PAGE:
The three strategies outlined above together would enable DISCOMs to avoid risks of stranded assets, sub-optimal use of capacity, and increasing costs. This would enable DISCOMs to focus on the 'wires' business and evolve to assume the role of the supplier of last resort (which will be based on market principles for non-DISCOM consumers) and that of a supplier to non-contestable, small, and rural consumers (which will be largely based on existing contracted capacity). This can be seen as a nimble and flexible approach to managing an uncertain future.

A difficult but necessary transition

These changes will not happen without several facilitating policy, regulatory and analytical measures, the report cautions. For example, in order to ensure long term sales migration by large consumers, there should be certainty, for at least 5 years, in charges such as cross-subsidy charge and additional surcharge, removal of procedural hurdles to enable migration and development of electricity market with long-term as well as flexible instruments. Rigorous analysis based on power sector modelling tools would be required to truly assess the nature of additional supply contracts and the capacity addition required by DISCOMs.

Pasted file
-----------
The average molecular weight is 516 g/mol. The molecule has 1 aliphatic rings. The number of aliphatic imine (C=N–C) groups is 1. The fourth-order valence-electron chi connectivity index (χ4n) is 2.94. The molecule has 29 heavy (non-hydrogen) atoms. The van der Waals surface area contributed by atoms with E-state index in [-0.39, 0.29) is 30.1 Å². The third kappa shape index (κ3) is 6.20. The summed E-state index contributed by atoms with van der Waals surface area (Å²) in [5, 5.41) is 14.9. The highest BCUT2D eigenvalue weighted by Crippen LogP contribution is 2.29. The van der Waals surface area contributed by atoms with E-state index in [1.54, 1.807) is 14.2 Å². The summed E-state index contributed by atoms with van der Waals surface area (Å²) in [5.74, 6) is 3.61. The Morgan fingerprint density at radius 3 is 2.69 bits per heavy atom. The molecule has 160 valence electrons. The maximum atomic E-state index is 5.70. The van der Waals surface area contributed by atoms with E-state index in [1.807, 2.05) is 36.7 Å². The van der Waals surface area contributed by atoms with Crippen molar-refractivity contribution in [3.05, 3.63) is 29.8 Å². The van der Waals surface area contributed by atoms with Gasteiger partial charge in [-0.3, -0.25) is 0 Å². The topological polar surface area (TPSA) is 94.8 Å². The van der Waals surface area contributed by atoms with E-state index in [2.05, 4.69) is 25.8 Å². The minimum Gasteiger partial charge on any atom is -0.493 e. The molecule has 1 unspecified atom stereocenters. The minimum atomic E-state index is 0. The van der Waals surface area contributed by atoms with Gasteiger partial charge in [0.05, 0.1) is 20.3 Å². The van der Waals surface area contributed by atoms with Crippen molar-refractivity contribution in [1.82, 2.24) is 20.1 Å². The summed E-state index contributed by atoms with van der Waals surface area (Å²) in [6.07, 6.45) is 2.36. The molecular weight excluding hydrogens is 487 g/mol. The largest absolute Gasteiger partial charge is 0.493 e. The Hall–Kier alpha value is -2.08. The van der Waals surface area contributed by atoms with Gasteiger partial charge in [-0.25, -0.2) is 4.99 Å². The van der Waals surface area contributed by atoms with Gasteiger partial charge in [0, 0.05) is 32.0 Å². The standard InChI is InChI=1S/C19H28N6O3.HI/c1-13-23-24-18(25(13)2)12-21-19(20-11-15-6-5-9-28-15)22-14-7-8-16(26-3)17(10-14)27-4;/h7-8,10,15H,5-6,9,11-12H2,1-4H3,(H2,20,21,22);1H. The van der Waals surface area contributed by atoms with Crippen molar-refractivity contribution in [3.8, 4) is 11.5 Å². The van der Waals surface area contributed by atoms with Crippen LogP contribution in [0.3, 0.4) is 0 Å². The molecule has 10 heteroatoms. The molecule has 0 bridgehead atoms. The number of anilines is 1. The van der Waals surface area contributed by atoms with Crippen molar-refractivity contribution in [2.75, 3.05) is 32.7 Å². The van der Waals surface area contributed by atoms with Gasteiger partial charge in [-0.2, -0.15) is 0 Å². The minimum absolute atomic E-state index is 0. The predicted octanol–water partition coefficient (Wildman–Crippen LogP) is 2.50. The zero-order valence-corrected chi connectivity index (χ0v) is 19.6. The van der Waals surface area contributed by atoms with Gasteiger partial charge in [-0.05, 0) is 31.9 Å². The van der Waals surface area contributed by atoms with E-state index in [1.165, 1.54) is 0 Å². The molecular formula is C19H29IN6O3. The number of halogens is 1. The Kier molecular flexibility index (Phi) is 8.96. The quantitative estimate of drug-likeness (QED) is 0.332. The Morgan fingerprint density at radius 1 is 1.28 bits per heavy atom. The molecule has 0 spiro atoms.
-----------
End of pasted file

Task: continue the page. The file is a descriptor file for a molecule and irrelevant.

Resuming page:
Along with this, measures to ensure equitable tariffs, efficiency improvements of the DISCOMs and monitoring of supply quality are essential to ensure affordable, reliable power for small consumers. Governance reform too, figures in this set of necessary changes; for any effective transition, efforts to ensure strong but accountable institutions and transparent and participative processes are imperative.

This is an uphill task, but one that is necessary for the survival of the DISCOMs, the authors point out. As things now stand, the impending transition will unfold chaotically, leaving the DISCOMs stranded with excess capacity and huge losses - and the sufferers of such a fallout will be mostly small and rural consumers with serious implications for state level politics. To avoid such consequences, it is extremely important to intervene now and to guide the inevitable transition in a manner that enables DISCOMs to adapt to the fast-changing realities of the sector.